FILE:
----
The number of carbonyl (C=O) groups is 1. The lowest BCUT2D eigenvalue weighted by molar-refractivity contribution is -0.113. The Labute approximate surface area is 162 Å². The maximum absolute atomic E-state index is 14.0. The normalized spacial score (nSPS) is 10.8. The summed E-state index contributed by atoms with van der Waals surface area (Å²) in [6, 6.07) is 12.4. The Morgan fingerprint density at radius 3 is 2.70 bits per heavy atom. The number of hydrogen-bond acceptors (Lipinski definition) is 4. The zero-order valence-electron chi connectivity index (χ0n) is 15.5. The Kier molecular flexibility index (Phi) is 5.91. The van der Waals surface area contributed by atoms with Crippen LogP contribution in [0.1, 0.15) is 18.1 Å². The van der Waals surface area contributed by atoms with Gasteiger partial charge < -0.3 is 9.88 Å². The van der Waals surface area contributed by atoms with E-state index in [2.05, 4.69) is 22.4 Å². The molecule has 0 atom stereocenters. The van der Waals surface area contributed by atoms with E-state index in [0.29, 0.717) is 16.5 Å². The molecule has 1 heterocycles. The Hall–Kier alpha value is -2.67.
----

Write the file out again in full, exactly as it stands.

The number of carbonyl (C=O) groups is 1. The lowest BCUT2D eigenvalue weighted by molar-refractivity contribution is -0.113. The Labute approximate surface area is 162 Å². The maximum absolute atomic E-state index is 14.0. The normalized spacial score (nSPS) is 10.8. The summed E-state index contributed by atoms with van der Waals surface area (Å²) in [6, 6.07) is 12.4. The Morgan fingerprint density at radius 3 is 2.70 bits per heavy atom. The number of hydrogen-bond acceptors (Lipinski definition) is 4. The zero-order valence-electron chi connectivity index (χ0n) is 15.5. The Kier molecular flexibility index (Phi) is 5.91. The van der Waals surface area contributed by atoms with Crippen LogP contribution in [0.1, 0.15) is 18.1 Å². The van der Waals surface area contributed by atoms with Gasteiger partial charge < -0.3 is 9.88 Å². The van der Waals surface area contributed by atoms with E-state index in [2.05, 4.69) is 22.4 Å². The molecule has 0 atom stereocenters. The van der Waals surface area contributed by atoms with E-state index in [0.29, 0.717) is 16.5 Å². The molecule has 1 heterocycles. The Hall–Kier alpha value is -2.67.